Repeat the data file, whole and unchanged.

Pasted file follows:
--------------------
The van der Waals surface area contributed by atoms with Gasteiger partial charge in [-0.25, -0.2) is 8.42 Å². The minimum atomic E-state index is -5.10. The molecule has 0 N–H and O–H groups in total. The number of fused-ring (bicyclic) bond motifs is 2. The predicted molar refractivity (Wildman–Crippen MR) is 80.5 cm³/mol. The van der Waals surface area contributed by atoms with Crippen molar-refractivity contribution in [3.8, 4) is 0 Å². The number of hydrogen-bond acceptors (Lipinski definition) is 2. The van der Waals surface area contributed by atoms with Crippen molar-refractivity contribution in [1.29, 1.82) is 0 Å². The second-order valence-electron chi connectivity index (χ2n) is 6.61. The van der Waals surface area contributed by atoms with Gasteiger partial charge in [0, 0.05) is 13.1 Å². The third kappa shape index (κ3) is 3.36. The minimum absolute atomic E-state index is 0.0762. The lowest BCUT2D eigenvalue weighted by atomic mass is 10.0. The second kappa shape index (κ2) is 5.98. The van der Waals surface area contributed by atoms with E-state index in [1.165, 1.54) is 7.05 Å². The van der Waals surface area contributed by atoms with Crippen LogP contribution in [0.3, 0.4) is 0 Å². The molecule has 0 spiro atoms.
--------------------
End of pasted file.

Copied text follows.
The van der Waals surface area contributed by atoms with Gasteiger partial charge in [-0.25, -0.2) is 8.42 Å². The minimum atomic E-state index is -5.10. The molecule has 0 N–H and O–H groups in total. The number of fused-ring (bicyclic) bond motifs is 2. The predicted molar refractivity (Wildman–Crippen MR) is 80.5 cm³/mol. The van der Waals surface area contributed by atoms with Crippen molar-refractivity contribution in [3.8, 4) is 0 Å². The number of hydrogen-bond acceptors (Lipinski definition) is 2. The van der Waals surface area contributed by atoms with Crippen molar-refractivity contribution in [1.29, 1.82) is 0 Å². The second-order valence-electron chi connectivity index (χ2n) is 6.61. The van der Waals surface area contributed by atoms with Gasteiger partial charge in [0, 0.05) is 13.1 Å². The third kappa shape index (κ3) is 3.36. The minimum absolute atomic E-state index is 0.0762. The lowest BCUT2D eigenvalue weighted by atomic mass is 10.0. The second kappa shape index (κ2) is 5.98. The van der Waals surface area contributed by atoms with E-state index in [1.165, 1.54) is 7.05 Å². The van der Waals surface area contributed by atoms with Crippen LogP contribution in [0.3, 0.4) is 0 Å². The molecule has 0 spiro atoms.